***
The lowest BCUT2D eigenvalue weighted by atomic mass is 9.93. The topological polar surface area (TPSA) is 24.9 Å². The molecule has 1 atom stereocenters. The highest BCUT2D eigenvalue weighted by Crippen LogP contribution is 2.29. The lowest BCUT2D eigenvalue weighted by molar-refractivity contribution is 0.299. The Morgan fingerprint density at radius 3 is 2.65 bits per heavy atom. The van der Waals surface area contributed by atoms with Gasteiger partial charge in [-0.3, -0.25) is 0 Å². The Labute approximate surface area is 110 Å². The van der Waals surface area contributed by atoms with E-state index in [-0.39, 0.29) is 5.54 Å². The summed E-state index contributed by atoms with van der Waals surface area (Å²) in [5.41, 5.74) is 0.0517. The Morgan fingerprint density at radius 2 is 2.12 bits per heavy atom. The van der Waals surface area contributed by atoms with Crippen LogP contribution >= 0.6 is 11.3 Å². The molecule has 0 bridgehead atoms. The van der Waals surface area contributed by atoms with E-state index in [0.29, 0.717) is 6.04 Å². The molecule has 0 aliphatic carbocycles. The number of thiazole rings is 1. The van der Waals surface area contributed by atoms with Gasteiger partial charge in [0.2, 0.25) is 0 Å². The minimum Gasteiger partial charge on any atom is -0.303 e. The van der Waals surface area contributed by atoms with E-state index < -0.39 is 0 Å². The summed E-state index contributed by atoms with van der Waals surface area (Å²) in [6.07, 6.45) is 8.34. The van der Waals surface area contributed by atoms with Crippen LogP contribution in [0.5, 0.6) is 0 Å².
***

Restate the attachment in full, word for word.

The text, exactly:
The lowest BCUT2D eigenvalue weighted by atomic mass is 9.93. The topological polar surface area (TPSA) is 24.9 Å². The molecule has 1 atom stereocenters. The highest BCUT2D eigenvalue weighted by Crippen LogP contribution is 2.29. The lowest BCUT2D eigenvalue weighted by molar-refractivity contribution is 0.299. The Morgan fingerprint density at radius 3 is 2.65 bits per heavy atom. The van der Waals surface area contributed by atoms with Gasteiger partial charge in [-0.3, -0.25) is 0 Å². The Labute approximate surface area is 110 Å². The van der Waals surface area contributed by atoms with E-state index in [-0.39, 0.29) is 5.54 Å². The summed E-state index contributed by atoms with van der Waals surface area (Å²) in [5.41, 5.74) is 0.0517. The Morgan fingerprint density at radius 2 is 2.12 bits per heavy atom. The van der Waals surface area contributed by atoms with Crippen LogP contribution >= 0.6 is 11.3 Å². The molecule has 0 bridgehead atoms. The van der Waals surface area contributed by atoms with E-state index in [0.29, 0.717) is 6.04 Å². The molecule has 0 aliphatic carbocycles. The number of thiazole rings is 1. The van der Waals surface area contributed by atoms with Gasteiger partial charge in [0.2, 0.25) is 0 Å². The minimum Gasteiger partial charge on any atom is -0.303 e. The van der Waals surface area contributed by atoms with E-state index < -0.39 is 0 Å². The summed E-state index contributed by atoms with van der Waals surface area (Å²) in [6.07, 6.45) is 8.34. The van der Waals surface area contributed by atoms with Crippen LogP contribution in [0.5, 0.6) is 0 Å².